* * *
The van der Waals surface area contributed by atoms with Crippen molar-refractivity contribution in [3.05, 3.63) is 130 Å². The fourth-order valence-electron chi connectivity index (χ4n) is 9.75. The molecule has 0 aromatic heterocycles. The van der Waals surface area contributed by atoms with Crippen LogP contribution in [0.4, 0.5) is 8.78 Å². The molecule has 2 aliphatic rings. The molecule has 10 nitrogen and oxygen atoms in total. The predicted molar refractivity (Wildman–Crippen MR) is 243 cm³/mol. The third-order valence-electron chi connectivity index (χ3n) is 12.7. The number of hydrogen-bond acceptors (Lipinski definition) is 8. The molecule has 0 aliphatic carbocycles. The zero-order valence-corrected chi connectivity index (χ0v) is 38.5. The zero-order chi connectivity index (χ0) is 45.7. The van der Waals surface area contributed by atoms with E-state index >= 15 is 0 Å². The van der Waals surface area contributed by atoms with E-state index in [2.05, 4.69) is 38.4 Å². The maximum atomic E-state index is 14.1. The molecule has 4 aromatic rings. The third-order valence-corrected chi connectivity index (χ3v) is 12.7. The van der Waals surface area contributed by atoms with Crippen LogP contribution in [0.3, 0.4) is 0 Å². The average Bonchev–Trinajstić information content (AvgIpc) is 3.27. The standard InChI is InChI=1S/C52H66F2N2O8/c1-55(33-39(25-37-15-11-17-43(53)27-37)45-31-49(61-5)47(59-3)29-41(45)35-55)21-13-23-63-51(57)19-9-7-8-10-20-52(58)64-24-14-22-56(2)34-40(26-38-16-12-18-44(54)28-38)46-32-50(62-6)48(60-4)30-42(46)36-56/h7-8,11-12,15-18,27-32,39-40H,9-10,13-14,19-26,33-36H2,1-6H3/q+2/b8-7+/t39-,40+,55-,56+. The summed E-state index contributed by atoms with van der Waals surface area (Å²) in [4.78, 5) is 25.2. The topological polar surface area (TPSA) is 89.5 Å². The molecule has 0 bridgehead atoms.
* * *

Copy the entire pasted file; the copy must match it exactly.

The van der Waals surface area contributed by atoms with Crippen molar-refractivity contribution in [3.05, 3.63) is 130 Å². The fourth-order valence-electron chi connectivity index (χ4n) is 9.75. The molecule has 0 aromatic heterocycles. The van der Waals surface area contributed by atoms with Crippen LogP contribution in [0.4, 0.5) is 8.78 Å². The molecule has 2 aliphatic rings. The molecule has 10 nitrogen and oxygen atoms in total. The predicted molar refractivity (Wildman–Crippen MR) is 243 cm³/mol. The third-order valence-electron chi connectivity index (χ3n) is 12.7. The number of hydrogen-bond acceptors (Lipinski definition) is 8. The molecule has 0 aliphatic carbocycles. The zero-order valence-corrected chi connectivity index (χ0v) is 38.5. The zero-order chi connectivity index (χ0) is 45.7. The van der Waals surface area contributed by atoms with E-state index >= 15 is 0 Å². The van der Waals surface area contributed by atoms with E-state index in [2.05, 4.69) is 38.4 Å². The maximum atomic E-state index is 14.1. The molecule has 4 aromatic rings. The third-order valence-corrected chi connectivity index (χ3v) is 12.7. The van der Waals surface area contributed by atoms with Crippen LogP contribution in [0.3, 0.4) is 0 Å². The average Bonchev–Trinajstić information content (AvgIpc) is 3.27. The standard InChI is InChI=1S/C52H66F2N2O8/c1-55(33-39(25-37-15-11-17-43(53)27-37)45-31-49(61-5)47(59-3)29-41(45)35-55)21-13-23-63-51(57)19-9-7-8-10-20-52(58)64-24-14-22-56(2)34-40(26-38-16-12-18-44(54)28-38)46-32-50(62-6)48(60-4)30-42(46)36-56/h7-8,11-12,15-18,27-32,39-40H,9-10,13-14,19-26,33-36H2,1-6H3/q+2/b8-7+/t39-,40+,55-,56+. The summed E-state index contributed by atoms with van der Waals surface area (Å²) in [4.78, 5) is 25.2. The topological polar surface area (TPSA) is 89.5 Å². The molecule has 0 bridgehead atoms.